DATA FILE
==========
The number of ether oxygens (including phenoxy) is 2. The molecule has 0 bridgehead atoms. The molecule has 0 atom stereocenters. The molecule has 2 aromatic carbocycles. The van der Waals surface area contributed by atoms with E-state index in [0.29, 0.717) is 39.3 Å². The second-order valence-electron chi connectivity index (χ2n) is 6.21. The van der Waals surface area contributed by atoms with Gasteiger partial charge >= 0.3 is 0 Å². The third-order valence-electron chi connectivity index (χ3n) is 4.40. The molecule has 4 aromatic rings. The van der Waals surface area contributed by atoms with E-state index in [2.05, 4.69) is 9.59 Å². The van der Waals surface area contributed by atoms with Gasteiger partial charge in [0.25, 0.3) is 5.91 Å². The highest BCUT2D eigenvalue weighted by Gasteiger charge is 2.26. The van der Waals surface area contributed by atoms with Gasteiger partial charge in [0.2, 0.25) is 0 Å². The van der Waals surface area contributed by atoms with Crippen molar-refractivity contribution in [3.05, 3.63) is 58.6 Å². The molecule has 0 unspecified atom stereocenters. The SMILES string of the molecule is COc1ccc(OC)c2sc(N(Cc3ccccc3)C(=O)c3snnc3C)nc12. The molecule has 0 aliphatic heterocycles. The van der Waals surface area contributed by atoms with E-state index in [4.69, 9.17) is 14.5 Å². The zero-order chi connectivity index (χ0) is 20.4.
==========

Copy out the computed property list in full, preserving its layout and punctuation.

The number of ether oxygens (including phenoxy) is 2. The molecule has 0 bridgehead atoms. The molecule has 0 atom stereocenters. The molecule has 2 aromatic carbocycles. The van der Waals surface area contributed by atoms with E-state index in [0.29, 0.717) is 39.3 Å². The second-order valence-electron chi connectivity index (χ2n) is 6.21. The van der Waals surface area contributed by atoms with Gasteiger partial charge >= 0.3 is 0 Å². The third-order valence-electron chi connectivity index (χ3n) is 4.40. The molecule has 4 aromatic rings. The van der Waals surface area contributed by atoms with E-state index in [2.05, 4.69) is 9.59 Å². The van der Waals surface area contributed by atoms with Gasteiger partial charge in [0.25, 0.3) is 5.91 Å². The highest BCUT2D eigenvalue weighted by Gasteiger charge is 2.26. The van der Waals surface area contributed by atoms with Gasteiger partial charge in [0.2, 0.25) is 0 Å². The van der Waals surface area contributed by atoms with Crippen molar-refractivity contribution in [3.05, 3.63) is 58.6 Å². The molecule has 0 unspecified atom stereocenters. The SMILES string of the molecule is COc1ccc(OC)c2sc(N(Cc3ccccc3)C(=O)c3snnc3C)nc12. The molecule has 0 aliphatic heterocycles. The van der Waals surface area contributed by atoms with E-state index in [4.69, 9.17) is 14.5 Å². The zero-order chi connectivity index (χ0) is 20.4.